I'm in zone 3 and minis are often not hardy here. The last couple of years I've dug a hole close to the house, taken the roses out of the containers once dormant, shaken the dirt off, and buried them in peat moss, leaves, dirt and a pot turned over top. Then I dig them up in spring and start them in pots under lights and with fresh soil indoors. It helps if I soak them first. They go outside as soon as it is warm enough to do so. In the past I've done this in February or March, once the ground has thawed (this spot next to the house often thaws early during our Chinooks) and I think I should do it a month or so later because they don't tend to do well if they have to stay indoors for too long.

I'm pondering whether I should dig up my minis that are in the ground and treat them this way, because the survival rate is much better, and growth is faster than the ones I leave in the ground.
Dora
[Last edited by dorab - Oct 15, 2013 5:03 PM (+)]
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Name: Elza
Salaspils, Latvia
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Greyghost
Oct 14, 2013 2:34 PM CST
We are quite up north (55 to 58 N latitude, which on a map places us on around the same level as central, slightly S Canada). Temperatures mostly are around or little above -10 C, but can drop till -25 C. Days during winter are extremely short and mostly cloudy.
Since I do not own a piece of land I am planing to store them on my 3rd floor balcony which faces S/SE. Probably in a container with extra soil and Sphagnum moss.
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Name: Debra
Garland, TX (NE Dallas suburb) (Zone 8a)
Service dogs: Angels with paws.
Dragonflies Dog Lover I was one of the first 300 contributors to the plant database! Garden Photography Bee Lover Plays in the sandbox
Butterflies Region: Texas I sent a postcard to Randy! Charter ATP Member Annuals Garden Sages
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lovemyhouse
Oct 14, 2013 2:38 PM CST
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Name: Lyn
Weaverville, California (Zone 8a)
Garden Ideas: Level 1 Garden Sages Celebrating Gardening: 2015
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RoseBlush1
Oct 14, 2013 8:09 PM CST
Welcome to ATP.

Roses simply are not indoor plants, even when they are placed in front of a window that gets a lot of sun. The intensity of light of the winter sun is less than in other seasons and will not provide the plant with enough light to serve its needs.

I do know people who have successfully over wintered roses indoors, but they had to use grow lights to provide sufficient light for the plants.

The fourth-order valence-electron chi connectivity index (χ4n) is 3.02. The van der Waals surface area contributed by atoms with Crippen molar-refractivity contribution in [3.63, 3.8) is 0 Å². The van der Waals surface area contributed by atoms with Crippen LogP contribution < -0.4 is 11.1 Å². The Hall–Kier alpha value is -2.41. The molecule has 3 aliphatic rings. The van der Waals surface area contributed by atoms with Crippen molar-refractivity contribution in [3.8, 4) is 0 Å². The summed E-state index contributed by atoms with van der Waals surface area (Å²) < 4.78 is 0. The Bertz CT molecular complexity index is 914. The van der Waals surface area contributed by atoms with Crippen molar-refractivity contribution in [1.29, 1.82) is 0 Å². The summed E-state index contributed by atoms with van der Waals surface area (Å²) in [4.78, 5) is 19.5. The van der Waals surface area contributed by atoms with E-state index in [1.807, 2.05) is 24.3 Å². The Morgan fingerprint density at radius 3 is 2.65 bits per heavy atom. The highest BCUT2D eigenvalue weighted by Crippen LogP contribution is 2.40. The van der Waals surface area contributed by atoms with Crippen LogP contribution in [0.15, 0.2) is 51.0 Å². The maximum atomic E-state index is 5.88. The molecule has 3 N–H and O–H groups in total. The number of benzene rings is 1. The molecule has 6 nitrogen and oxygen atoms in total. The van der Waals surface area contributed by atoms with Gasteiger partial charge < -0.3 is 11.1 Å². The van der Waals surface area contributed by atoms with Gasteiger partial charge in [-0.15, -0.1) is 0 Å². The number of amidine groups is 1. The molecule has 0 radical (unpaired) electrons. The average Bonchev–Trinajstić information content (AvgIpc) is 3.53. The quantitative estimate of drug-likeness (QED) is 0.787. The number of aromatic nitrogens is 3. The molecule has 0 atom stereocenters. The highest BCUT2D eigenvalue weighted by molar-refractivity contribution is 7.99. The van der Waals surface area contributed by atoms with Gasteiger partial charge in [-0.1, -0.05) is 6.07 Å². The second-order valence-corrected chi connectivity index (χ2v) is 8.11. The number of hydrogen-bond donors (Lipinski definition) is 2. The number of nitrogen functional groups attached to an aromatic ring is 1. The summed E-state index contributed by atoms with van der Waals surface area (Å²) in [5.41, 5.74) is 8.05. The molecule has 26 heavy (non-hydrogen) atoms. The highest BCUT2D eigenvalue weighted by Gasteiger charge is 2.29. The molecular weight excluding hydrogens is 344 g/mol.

The bigger issue is that hot and dry conditions are perfect for a spider mite infestation. Spider mites are one of the biggest problems in commercial greenhouses, so every plant they produce has the potential for an infestation. The people I know who have grown their roses inside wash the plants every other day to avoid an infestation. That's a lot of work.

Keeping your rose outside is really your best option. You might want to place it on the inside portion of your balcony, so that it can get some heat through the walls of your apartment. You do want to make sure that the plant does not dry out.

In the US, all minis are own root plants, but I have heard that in some countries the miniature roses are budded. If your plant is own root, it has a better chance of survival under the conditions you describe in your post. You might lose all of the top growth, but if the roots are still alive, your plant will come back. This is true even if the soil around the rose is frozen. Of course, it depends on the rose.

Studies have shown that roses will even continue to grow roots and come back with temps as low as -15F. Your -25C is about -13F. I would probably try a heat mat under the rose if temps dropped that low. At -10C, you are probably OK. That is +14F, so it is not quite as close to the borderline.

Insulating the plant is really a great way to go. It will provide a more consistent soil temperature between the day temps and night temps, which will avoid some of the stress created by fluctuating temperatures.

Photosynthesis slows down at +70F, +21C, which signals the rose to go dormant. If it is a repeat blooming rose, it will never go completely dormant because the genes which were introduced into the rose gene pool for repeat bloom also brought along the inability to go truly dormant. However, all cellular activity will slow down.

Since I have never grown roses in such a cold climate, what I am sharing with you in this post is "theory" based upon what I have studied about roses and has not been tested by me.

Good luck with your rose.

Smiles,
Lyn
I'd rather weed than dust ... the weeds stay gone longer.
[Last edited by RoseBlush1 - Oct 14, 2013 8:10 PM (+)]
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Name: Toni
Denver Metro (Zone 5a)
Whiskey Tango Foxtrot.
Charter ATP Member Irises Salvias Xeriscape Birds I was one of the first 300 contributors to the plant database!